Officially speaking, the federal government employs just shy of 3.6 million people (2.2 in the civilian workforce and 1.4 in the military). In reality, however, the number of people whose paychecks originate with the federal government (through grants or service contracts) is much larger — around 12 million according to recent estimates. This workforce, and the contracts that sustain it, rarely get much attention in public discourse. Yet, the federal government’s power to set standards and direct funds through contracting is not an insignificant one. President Biden has begun to tap into those powers with directives to raise the minimum wage to $15/hour for federal contractors and institute a vaccine mandate for those same workers. These are strong first steps but they only scratch the surface of what is possible and what is needed to address the many problems that plague federal contracting. Fully harnessing that power, however, will likely require confronting a deep-seated problem: an active revolving door between the offices charged with granting and monitoring federal contracts and the companies that receive them.
December 02, 2021
The Biden Administration was elected to office with an urgent mandate to change our current trajectory towards catastrophic climate change. Climate-focused financial regulation, or the regulation of markets to accurately account for climate risk and the social and material costs of climate-damaging activities, must be a part of this coordinated federal response in order to meaningfully address climate concerns at the governmental level. An agency that is particularly key to this goal is the Commodity Futures Trading Commission (CFTC). The CFTC is one of the smallest federal financial regulatory bodies and yet it is responsible for regulating one of the country’s largest markets, derivatives. While it was originally founded to regulate futures trading in commodities, the passage of the Dodd-Frank Wall Street Reform and Consumer Protection Act in 2010 expanded the CFTC’s mandate to include swaps markets and broadened the agency’s role in regulating other derivatives, in part due to their extreme volatility and outsized role in the 2008 financial crisis.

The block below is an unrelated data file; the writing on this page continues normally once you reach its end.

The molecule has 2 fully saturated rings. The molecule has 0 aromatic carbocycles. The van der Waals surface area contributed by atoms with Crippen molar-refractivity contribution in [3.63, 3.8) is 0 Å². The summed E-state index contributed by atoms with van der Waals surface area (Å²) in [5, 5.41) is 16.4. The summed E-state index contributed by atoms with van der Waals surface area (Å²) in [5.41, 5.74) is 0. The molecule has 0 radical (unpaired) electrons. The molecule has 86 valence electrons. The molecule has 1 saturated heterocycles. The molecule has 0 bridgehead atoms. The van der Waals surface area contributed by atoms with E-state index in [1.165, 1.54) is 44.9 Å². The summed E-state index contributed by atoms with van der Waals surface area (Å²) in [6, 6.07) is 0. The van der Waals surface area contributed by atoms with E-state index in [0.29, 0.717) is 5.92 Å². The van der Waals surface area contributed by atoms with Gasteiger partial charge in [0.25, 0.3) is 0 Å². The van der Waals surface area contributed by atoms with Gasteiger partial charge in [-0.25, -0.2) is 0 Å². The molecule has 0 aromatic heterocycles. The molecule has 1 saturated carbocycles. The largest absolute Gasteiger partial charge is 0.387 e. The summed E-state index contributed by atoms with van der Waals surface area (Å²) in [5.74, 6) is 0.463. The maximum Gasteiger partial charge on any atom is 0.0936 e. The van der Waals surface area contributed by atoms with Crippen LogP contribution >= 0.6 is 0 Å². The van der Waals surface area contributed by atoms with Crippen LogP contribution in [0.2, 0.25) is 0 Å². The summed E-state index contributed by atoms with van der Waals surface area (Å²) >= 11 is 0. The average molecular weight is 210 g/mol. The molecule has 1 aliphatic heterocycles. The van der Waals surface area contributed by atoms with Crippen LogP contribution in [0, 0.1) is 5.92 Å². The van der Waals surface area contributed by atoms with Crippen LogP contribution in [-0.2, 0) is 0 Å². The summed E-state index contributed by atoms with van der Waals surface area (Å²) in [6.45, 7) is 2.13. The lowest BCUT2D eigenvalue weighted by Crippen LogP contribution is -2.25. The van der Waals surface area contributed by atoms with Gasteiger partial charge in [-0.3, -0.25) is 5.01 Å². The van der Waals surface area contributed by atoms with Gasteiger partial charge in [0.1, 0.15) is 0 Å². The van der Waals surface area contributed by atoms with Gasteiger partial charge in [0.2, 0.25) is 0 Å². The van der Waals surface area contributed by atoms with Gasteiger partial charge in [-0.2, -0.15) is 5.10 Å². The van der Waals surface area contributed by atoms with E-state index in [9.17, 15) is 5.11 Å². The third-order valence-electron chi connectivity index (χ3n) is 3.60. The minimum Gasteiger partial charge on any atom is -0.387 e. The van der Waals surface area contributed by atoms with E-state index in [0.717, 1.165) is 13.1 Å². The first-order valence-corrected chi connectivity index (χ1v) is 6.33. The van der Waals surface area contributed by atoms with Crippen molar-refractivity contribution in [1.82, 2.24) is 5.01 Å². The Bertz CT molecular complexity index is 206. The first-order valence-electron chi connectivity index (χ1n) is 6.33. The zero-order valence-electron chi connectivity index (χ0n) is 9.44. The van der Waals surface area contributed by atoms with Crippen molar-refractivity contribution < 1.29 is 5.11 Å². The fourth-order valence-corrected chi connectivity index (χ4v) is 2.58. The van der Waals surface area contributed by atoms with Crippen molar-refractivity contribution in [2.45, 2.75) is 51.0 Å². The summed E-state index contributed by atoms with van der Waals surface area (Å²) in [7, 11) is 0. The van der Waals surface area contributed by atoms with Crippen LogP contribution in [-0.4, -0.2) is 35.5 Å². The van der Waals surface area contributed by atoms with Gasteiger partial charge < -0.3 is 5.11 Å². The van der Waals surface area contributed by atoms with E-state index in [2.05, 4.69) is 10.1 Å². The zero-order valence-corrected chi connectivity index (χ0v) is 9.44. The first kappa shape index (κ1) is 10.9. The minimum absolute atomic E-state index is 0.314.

November 30, 2021
President Biden signed the elusive bipartisan infrastructure bill into law on November 15th. It’s just the first part of a planned two-part infrastructure push, the other being the Democrat-only Build Back Better Act which Joe Manchin and Kyrsten Sinema have slashed to pieces. Yet Biden keeps calling the bipartisan bill he signed a climate bill.
November 16, 2021
Powell did not meet with any non-governmental individuals who are not members of or aligned with the financial industry. This stands in stark contrast to Powell’s predecessor, Janet Yellen, who is now the Secretary of the Treasury.
November 10, 2021
A Fossil Fuel-Aligned Investment Executive Is Biden's Final Nominee to Manage Federal Retirement Funds
Harvard President Larry Bacow announced mid-afternoon on September 9th that the Ivy League university — whose 53.2 billion endowment exceeds the GDP of over 100 countries — would officially end its investments in fossil fuels. That announcement set off a domino reaction of divestment announcements from Dartmouth, the California State University system, Boston University, the University of Minnesota, the University of Toronto, the MacArthur Foundation, the Ford Foundation, the Netherlands’ largest pension fund, and hundreds of other groups. They appear to see the writing on the wall that fossil fuel investments, beyond being morally egregious, are also no longer profitable.